To be clear, when the choice model and the neural network speak of input, they are referring to two very different things. The exemplars from choice modeling are deciding how best to commute and comparing a few offers for same product or service. This works when you are choosing between two cans of chicken soup by reading the ingredients on their labels. It does not describe how one selects a cheese from the huge assortment found in many stores.

Neural networks take a different view of the task. In less than five minutes Hinton's video provides the exemplar for representation learning. Input enters as it does in real settings. Features that successfully differentiate among the digits are learned over time. We see that learning in the video when the neural net generates its own handwritten digits for the numbers 2 and 8. It is not uncommon to write down a number that later we or others have difficulty reading. Legibility is valued so that we can say that an easier to read "2" is preferred over a "2" that is harder to identify. But what makes one "2" a better two than another "2" takes some training, as machine learning teaches us.

We are all accomplished at number recognition and forget how much time and effort it took to reach this level of understanding (unless we know young children in the middle of the learning process). What year is MCMXCIX? The letters are important, but so are their relative positions (e.g. X=10 and IX=9 in the year 1999). We are not pulling levers any more, at least not until the features have been constructed. What are those features in typical choice situations? What you want to eat for breakfast, lunch or dinner (unless you snack instead) often depends on your location, available time and money, future dining plans, motivation for eating, and who else is present (context-aware recommender systems).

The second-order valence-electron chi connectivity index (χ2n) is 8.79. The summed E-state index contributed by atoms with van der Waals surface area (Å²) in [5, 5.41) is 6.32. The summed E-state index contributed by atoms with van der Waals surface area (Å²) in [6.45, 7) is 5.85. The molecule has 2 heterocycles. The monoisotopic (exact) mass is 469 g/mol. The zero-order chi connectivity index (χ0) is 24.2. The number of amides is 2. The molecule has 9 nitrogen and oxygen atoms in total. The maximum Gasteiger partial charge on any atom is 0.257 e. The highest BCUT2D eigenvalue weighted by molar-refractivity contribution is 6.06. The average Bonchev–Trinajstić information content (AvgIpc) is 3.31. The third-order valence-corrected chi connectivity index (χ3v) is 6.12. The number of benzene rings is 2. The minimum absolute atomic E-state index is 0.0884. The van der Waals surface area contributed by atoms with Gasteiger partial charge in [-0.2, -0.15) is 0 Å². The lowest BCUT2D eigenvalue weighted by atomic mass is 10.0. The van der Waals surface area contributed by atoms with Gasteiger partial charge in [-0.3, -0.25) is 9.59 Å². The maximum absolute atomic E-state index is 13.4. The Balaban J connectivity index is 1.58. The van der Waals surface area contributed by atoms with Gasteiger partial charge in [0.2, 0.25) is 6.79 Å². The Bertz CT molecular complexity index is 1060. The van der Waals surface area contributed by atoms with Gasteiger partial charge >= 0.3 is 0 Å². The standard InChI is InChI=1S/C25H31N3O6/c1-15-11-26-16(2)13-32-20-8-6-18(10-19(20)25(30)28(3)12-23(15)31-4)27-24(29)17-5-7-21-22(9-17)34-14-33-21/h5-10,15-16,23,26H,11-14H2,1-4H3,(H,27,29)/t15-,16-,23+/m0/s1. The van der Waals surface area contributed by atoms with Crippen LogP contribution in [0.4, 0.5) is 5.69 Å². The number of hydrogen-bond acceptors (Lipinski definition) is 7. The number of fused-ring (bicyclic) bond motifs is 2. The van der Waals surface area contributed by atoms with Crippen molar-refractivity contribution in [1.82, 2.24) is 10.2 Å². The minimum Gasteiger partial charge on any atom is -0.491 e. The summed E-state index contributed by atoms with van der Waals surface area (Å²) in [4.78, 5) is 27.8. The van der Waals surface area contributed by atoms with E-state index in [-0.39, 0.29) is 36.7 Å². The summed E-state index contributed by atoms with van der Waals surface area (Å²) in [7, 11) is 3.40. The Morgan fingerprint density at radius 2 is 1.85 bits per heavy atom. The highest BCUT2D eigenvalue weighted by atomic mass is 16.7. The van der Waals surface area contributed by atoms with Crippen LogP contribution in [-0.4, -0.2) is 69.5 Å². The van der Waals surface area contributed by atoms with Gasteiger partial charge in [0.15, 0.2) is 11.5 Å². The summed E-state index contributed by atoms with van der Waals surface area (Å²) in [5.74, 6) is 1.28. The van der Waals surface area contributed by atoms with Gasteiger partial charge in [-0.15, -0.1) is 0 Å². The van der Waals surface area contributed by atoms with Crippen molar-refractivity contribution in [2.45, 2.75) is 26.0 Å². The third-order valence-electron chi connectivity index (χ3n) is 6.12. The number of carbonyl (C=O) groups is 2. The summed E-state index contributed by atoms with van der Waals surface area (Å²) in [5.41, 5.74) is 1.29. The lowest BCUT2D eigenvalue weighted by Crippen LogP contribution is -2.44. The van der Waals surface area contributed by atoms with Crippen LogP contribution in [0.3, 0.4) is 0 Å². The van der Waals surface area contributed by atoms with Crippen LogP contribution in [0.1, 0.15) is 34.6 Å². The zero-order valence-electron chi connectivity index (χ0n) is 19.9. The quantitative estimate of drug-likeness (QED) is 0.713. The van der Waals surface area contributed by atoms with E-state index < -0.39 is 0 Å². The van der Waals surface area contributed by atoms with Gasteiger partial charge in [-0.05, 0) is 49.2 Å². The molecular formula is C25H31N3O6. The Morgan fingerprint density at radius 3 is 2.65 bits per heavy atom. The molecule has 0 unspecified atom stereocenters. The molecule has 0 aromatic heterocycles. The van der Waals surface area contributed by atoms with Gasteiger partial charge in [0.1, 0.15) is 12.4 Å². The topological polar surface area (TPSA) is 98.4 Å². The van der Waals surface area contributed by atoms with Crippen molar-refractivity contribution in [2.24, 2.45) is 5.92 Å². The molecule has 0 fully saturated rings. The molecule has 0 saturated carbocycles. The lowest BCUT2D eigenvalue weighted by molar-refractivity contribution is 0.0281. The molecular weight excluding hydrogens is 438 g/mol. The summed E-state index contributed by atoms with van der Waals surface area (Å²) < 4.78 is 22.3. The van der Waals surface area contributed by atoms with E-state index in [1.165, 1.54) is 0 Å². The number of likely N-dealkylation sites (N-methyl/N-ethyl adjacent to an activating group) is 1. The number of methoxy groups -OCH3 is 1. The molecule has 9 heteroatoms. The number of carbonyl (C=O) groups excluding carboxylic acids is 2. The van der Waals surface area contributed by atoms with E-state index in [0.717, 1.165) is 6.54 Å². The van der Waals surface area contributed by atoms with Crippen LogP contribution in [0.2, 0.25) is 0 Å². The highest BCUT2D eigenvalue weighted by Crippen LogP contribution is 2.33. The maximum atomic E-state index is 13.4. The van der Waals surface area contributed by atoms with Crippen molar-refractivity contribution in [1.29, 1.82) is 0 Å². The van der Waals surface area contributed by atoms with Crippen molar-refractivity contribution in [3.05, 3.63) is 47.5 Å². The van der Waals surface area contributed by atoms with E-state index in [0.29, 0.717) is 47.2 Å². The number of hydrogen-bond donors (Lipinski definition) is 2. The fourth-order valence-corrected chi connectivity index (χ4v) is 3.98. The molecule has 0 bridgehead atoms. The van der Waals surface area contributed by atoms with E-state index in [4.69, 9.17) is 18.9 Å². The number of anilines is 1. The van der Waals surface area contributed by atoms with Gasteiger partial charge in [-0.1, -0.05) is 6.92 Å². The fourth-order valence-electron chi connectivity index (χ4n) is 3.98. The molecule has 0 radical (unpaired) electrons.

Adopting a different perspective, our choice modeler sees the world as well-defined and decomposable into separate factors that can be varied systematically according to some experimental design. Under such constraints the consumer behaves as the model predicts (a self-fulling prophecy?). Meanwhile, in the real world, consumers struggle to learn a product representation that makes choice possible.

Thinking Outside the Choice Modeling Box

The features we learn may be relative to the competitive set, which is why adding a more expensive alternative makes what is now the mid-priced option appear less expensive. Situation plays an important role for the movie I view when alone is not the movie I watch with my kids. Framing has an impact, which is why advertising tries to convince you that an expensive purchase is a gift that you give to yourself. Moreover, we cannot forget intended usage for that Smartphone is a camera, a GPS, and I believe you get the point. We may have many more potential features than included in our choice design.

It may be the case that the final step before purchase can be described as a tradeoff among a small set of features varying over only a few alternatives in our consideration set. If we can mimic that terminal stage with a choice model, we might have a good chance to learn something about the marketplace. How did the consumer get to that last choice point? Why these features and those alternative products or services? In order to answer such questions, we will need to look outside the choice modeling box.